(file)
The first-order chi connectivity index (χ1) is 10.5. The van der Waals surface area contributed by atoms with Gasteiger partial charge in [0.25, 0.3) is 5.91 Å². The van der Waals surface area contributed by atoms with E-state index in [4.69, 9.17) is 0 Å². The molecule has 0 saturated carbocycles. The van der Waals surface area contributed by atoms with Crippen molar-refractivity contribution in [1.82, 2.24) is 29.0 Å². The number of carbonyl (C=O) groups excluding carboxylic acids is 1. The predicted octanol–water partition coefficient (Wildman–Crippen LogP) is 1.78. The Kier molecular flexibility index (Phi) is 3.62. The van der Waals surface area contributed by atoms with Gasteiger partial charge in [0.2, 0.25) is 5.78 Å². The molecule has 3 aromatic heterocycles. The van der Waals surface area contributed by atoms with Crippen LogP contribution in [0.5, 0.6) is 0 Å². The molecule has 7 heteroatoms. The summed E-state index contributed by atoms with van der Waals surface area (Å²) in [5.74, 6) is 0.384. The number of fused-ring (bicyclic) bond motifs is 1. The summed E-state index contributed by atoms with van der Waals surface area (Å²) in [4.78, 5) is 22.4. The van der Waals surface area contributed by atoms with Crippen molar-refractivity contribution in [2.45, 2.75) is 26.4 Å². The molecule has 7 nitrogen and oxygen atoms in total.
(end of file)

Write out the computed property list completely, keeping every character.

The first-order chi connectivity index (χ1) is 10.5. The van der Waals surface area contributed by atoms with Gasteiger partial charge in [0.25, 0.3) is 5.91 Å². The van der Waals surface area contributed by atoms with E-state index in [4.69, 9.17) is 0 Å². The molecule has 0 saturated carbocycles. The van der Waals surface area contributed by atoms with Crippen molar-refractivity contribution in [1.82, 2.24) is 29.0 Å². The number of carbonyl (C=O) groups excluding carboxylic acids is 1. The predicted octanol–water partition coefficient (Wildman–Crippen LogP) is 1.78. The Kier molecular flexibility index (Phi) is 3.62. The van der Waals surface area contributed by atoms with Gasteiger partial charge in [0.2, 0.25) is 5.78 Å². The molecule has 3 aromatic heterocycles. The van der Waals surface area contributed by atoms with Crippen LogP contribution in [0.5, 0.6) is 0 Å². The molecule has 7 heteroatoms. The summed E-state index contributed by atoms with van der Waals surface area (Å²) in [5.74, 6) is 0.384. The number of fused-ring (bicyclic) bond motifs is 1. The summed E-state index contributed by atoms with van der Waals surface area (Å²) in [4.78, 5) is 22.4. The van der Waals surface area contributed by atoms with Crippen molar-refractivity contribution in [2.45, 2.75) is 26.4 Å². The molecule has 7 nitrogen and oxygen atoms in total.